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Atlantic Tropical Weather Discussion

AXNT20 KNHC 250500

Tropical Weather Discussion
NWS National Hurricane Center Miami FL
100 AM EDT Sun Mar 25 2018

Tropical Weather Discussion for North America, Central America
Gulf of Mexico, Caribbean Sea, northern sections of South
America, and Atlantic Ocean to the African coast from the
Equator to 32N. The following information is based on satellite
imagery, weather observations, radar and meteorological analysis.

Based on 0000 UTC surface analysis and satellite imagery through 
0430 UTC. 



A combination of strong surface high pressure ridging southward 
along the U.S. east coast and relatively strong low pressure over 
northern South America supports winds pulsing to gale force near 
the coast of Colombia. The gale force winds will recur each night
during the evening and overnight hours through the end of next 
week while this surface weather pattern persists. The current gale
is forecast to continue until 12Z Sun morning over the area from 
11N to 12N between 74W and 76W, with corresponding seas of 9 to 12
ft. For more details please see High Seas Forecasts issued by the
National Weather Service under AWIPS/WMO headers MIAHSFAT2/FZNT02
KNHC. This information can also be found at the following 

...GALE WARNING for the METEO-FRANCE areas...

Please refer to the METEO-FRANCE High Seas Forecast, that is 
winds are forecast to develop this evening for the following 
areas: Portions of the AGADIR and TARFAYA zones adjacent to the 
coast of Morocco. The gales are expected to continue for the next 
days or so until Sun evening. Winds will become strong northerly 
Sun night through Mon night.


The monsoon trough extends from Sierra Leone on the African coast
near 08N13W to 04N19W. The ITCZ continues from 04N19W to 00N33W 
to the northeast coast of Brazil near 02S46W. Scattered moderate 
and isolated strong convection is present within an area bounded 
by 01S05W to 03N28W to 06N14W to 01S05W.



Fair weather prevails across the entire Gulf of Mexico as 1022 mb
surface high pressure centered off the Atlantic coast of N 
Florida near 28N75W ridges westward across the Gulf. Abundant dry 
air prevails as ridging at the mid and upper levels of the 
atmosphere extends over the Gulf. Moderate to fresh E to SE 
surface winds are noted over the eastern and central Gulf, while 
SE to S winds are observed over the western Gulf. Sea heights are 
highest, near 7 ft, in the NW Gulf due to the longer fetch there. 
The area of surface high pressure is expected to gradually shift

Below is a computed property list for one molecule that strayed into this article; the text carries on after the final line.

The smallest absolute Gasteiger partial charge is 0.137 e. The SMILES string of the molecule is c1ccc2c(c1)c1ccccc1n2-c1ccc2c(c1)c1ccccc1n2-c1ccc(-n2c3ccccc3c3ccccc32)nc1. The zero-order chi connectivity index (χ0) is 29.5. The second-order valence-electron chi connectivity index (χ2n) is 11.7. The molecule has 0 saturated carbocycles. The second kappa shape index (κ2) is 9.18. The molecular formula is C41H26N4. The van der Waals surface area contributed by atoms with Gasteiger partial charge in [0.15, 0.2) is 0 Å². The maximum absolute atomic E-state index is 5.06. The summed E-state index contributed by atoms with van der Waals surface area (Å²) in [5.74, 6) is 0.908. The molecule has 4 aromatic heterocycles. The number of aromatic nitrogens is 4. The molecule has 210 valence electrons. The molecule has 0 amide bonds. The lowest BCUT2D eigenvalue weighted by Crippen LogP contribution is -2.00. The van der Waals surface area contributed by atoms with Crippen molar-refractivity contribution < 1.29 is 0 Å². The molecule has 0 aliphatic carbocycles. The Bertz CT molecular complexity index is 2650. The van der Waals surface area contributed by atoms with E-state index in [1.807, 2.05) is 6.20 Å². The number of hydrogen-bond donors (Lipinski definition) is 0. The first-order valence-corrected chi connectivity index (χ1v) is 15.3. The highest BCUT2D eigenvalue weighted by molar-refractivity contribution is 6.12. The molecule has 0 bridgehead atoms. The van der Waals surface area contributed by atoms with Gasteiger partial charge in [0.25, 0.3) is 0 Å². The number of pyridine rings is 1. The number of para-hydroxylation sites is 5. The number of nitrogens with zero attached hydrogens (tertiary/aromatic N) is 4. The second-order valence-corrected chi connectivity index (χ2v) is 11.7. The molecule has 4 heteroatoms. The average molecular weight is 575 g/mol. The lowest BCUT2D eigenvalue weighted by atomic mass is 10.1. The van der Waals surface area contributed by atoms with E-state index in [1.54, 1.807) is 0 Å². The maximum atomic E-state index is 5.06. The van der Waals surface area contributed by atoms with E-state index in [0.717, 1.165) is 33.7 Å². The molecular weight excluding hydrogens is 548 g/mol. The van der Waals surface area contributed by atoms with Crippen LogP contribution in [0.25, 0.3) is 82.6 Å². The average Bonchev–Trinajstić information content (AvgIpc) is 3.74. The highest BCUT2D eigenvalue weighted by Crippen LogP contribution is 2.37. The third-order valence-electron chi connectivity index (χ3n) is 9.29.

ESE during the next several days. The high will be reinforced by 
stronger ridging building S along the E coast of the United States
during this time frame. Developing low pres over the central 
plains states will tighten the pressure gradient over the Gulf and
cause winds to become fresh to strong on Tue. Surface troughing 
is expected to develop over the Yucatan Peninsula each day, then 
migrate W over the Bay of Campeche during the evening and 
nighttime hours. Otherwise, fair weather is expected to continue 
through the weekend as dry air remains in place.


Undersea volcano Kick'em Jenny, north of Grenada near 12.18N 
61.38W, is in a state of unrest. The government of Grenada advises
mariners to observe a 5 km or 3.1 nm exclusion zone around 
Kick'em Jenny. Please refer to the web page,, for 
additional information.

Relatively quiet conditions exist across the Caribbean Sea as 
mid- to upper-level ridging maintains a relatively dry and 
subsident weather pattern over the basin. Trade winds are 
strongest over the south-central waters N of the coast of 
Colombia. Winds are expected to reach gale force during the 
evening and overnight hours through Thu night and Fri morning. See
the SPECIAL FEATURES section above for more details. Otherwise, 
ridging extending southward from along the east coast of the 
united States will maintain moderate to fresh NE to E winds over 
the Caribbean basin through the first half of next week. Winds 
will be fresh to strong in the Windward Passage.


A slow moving cold front extends SW from 32N53W to 24N59W to 
22N62W, then continues as a weakening cold front to Puerto Rico. A
weakening cold front extends SW from 32N56W to 27N62W to 25N68W. 
The weakening front will merge with and reinforce the cold front.
Scattered showers and isolated thunderstorms are observed along 
and up to 120 nm SE of the cold front N of 26N. The weakening 
front has little convection associated with it. West of these 
fronts, surface high pressure centered just E of Florida dominates
the area as NW to NE flow and cooler air covers the western 
Atlc. Expansive surface high pressure dominates the central and 
eastern Atlantic Ocean. A strong 1032 mb high is centered over the
E Atlantic just SW of the Azores near 36N31W with a ridge 
extending WSW to NE of the Leeward Islands near 22N57W. This high 
is producing moderate to fresh trade winds across a large portion 
of the tropical and subtropical eastern Atlantic waters N of the 
ITCZ and W of 25W.

The cold fronts currently over the west-central Atlantic will 
merge and slowly shift eastward, then stall, weaken and dissipate.
Another cold front will enter the far northwestern waters late 
Sun through Mon in conjunction with developing low pres SE of New 

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